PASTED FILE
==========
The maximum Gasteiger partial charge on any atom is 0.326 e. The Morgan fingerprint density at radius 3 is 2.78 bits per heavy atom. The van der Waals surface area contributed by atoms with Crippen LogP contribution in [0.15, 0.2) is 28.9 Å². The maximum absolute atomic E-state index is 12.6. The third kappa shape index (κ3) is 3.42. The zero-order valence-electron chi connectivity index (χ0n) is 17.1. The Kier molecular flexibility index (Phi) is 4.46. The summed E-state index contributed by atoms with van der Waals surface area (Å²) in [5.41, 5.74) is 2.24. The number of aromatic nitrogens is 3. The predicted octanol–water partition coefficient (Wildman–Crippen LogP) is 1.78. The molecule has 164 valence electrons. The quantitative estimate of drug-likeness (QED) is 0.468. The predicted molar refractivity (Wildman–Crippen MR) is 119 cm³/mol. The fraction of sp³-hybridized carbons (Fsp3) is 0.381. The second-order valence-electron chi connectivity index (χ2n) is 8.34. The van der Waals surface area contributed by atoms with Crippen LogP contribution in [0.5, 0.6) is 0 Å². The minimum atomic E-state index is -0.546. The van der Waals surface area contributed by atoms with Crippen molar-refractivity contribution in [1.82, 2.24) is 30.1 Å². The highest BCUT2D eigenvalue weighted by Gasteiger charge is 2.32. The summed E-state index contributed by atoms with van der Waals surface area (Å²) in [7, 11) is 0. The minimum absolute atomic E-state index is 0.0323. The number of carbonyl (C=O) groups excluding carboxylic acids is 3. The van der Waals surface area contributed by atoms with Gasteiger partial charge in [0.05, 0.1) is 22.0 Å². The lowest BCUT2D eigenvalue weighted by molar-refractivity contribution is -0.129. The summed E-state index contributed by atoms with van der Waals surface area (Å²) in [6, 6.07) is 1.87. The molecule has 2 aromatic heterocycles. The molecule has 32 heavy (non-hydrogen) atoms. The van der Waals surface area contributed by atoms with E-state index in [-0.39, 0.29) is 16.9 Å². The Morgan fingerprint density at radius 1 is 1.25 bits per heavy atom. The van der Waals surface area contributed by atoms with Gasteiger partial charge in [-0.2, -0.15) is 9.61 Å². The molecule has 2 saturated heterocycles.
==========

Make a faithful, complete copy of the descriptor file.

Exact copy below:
The maximum Gasteiger partial charge on any atom is 0.326 e. The Morgan fingerprint density at radius 3 is 2.78 bits per heavy atom. The van der Waals surface area contributed by atoms with Crippen LogP contribution in [0.15, 0.2) is 28.9 Å². The maximum absolute atomic E-state index is 12.6. The third kappa shape index (κ3) is 3.42. The zero-order valence-electron chi connectivity index (χ0n) is 17.1. The Kier molecular flexibility index (Phi) is 4.46. The summed E-state index contributed by atoms with van der Waals surface area (Å²) in [5.41, 5.74) is 2.24. The number of aromatic nitrogens is 3. The predicted octanol–water partition coefficient (Wildman–Crippen LogP) is 1.78. The molecule has 164 valence electrons. The quantitative estimate of drug-likeness (QED) is 0.468. The predicted molar refractivity (Wildman–Crippen MR) is 119 cm³/mol. The fraction of sp³-hybridized carbons (Fsp3) is 0.381. The second-order valence-electron chi connectivity index (χ2n) is 8.34. The van der Waals surface area contributed by atoms with Crippen LogP contribution in [0.5, 0.6) is 0 Å². The minimum atomic E-state index is -0.546. The van der Waals surface area contributed by atoms with Crippen molar-refractivity contribution in [1.82, 2.24) is 30.1 Å². The highest BCUT2D eigenvalue weighted by Gasteiger charge is 2.32. The summed E-state index contributed by atoms with van der Waals surface area (Å²) in [7, 11) is 0. The minimum absolute atomic E-state index is 0.0323. The number of carbonyl (C=O) groups excluding carboxylic acids is 3. The van der Waals surface area contributed by atoms with Gasteiger partial charge in [0.05, 0.1) is 22.0 Å². The lowest BCUT2D eigenvalue weighted by molar-refractivity contribution is -0.129. The summed E-state index contributed by atoms with van der Waals surface area (Å²) in [6, 6.07) is 1.87. The molecule has 2 aromatic heterocycles. The molecule has 32 heavy (non-hydrogen) atoms. The van der Waals surface area contributed by atoms with E-state index in [-0.39, 0.29) is 16.9 Å². The Morgan fingerprint density at radius 1 is 1.25 bits per heavy atom. The van der Waals surface area contributed by atoms with Gasteiger partial charge in [-0.2, -0.15) is 9.61 Å². The molecule has 2 saturated heterocycles.